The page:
Conservation Finance: A Framework

Conservation Finance: A Framework


The authors define conservation finance as “mechanisms and strategies that generate, manage, and deploy financial resources and align incentives to achieve nature conservation outcomes.” Governments are the largest contributors to conservation finance resources, and common mechanisms include grants, subsidies, and fiscal transfers, among others.

Research Goals & Methods

In this white paper, the authors suggest processes to follow while developing conservation finance solutions, and provide a way to classify different types of conservation finance mechanisms and strategies.

Conclusions & Takeaways

The authors identify seven main types of solutions: return-based investments (e.g., microfinance), economic instruments (e.g., taxes and subsidies), grants (e.g., official development assistance), business and markets (e.g., voluntary offsets), public finance management (e.g., subsidy reform), risk management (e.g., insurance), and financial efficiency (e.g. integrated accounting). They recommend including the following process while designing and delivering conservation finance solutions. First, solutions should be tailored to specific contexts, groups, and decision-making processes. Second, key stakeholders should be involved in creating and implementing the solution, and should be empowered to do so. Third, the solution should be responsive to changing contexts and be implemented sequentially to find a balance between meeting immediate requirements and long-term concerns. Finally, the performance and impact of a solution should be measured to gauge its effectiveness.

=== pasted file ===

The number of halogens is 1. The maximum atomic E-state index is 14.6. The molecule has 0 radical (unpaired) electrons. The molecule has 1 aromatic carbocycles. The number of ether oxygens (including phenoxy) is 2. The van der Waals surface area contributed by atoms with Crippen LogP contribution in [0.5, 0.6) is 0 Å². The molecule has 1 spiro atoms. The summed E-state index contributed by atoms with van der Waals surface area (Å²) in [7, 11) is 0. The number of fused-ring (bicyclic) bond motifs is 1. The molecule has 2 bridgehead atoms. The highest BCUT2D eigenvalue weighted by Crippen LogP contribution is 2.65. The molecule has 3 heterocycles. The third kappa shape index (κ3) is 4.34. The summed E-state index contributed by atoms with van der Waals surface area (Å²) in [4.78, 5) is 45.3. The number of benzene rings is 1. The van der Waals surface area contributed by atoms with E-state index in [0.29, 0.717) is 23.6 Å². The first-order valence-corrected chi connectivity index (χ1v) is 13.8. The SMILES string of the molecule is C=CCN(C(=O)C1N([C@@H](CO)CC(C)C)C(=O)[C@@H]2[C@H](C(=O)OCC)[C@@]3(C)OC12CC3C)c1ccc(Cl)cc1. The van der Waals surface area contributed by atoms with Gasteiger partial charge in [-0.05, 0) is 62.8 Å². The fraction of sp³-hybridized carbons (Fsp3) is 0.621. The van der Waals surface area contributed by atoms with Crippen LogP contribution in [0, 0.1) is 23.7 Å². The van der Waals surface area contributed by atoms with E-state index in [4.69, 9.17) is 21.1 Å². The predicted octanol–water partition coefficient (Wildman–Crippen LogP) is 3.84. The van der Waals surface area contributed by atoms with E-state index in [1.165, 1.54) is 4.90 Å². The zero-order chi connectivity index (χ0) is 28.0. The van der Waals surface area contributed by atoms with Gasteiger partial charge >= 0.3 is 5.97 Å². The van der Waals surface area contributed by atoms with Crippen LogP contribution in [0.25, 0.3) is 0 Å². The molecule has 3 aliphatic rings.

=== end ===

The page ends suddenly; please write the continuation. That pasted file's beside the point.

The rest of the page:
Meyers, D., Bohorquez, J., Cumming, T., Emerton, L., Heuvel, O.v.d., Riva, M., and Victurine, R. Conservation Finance: A Framework, Conservation Finance Alliance, 2020,


  • Conservation Finance Alliance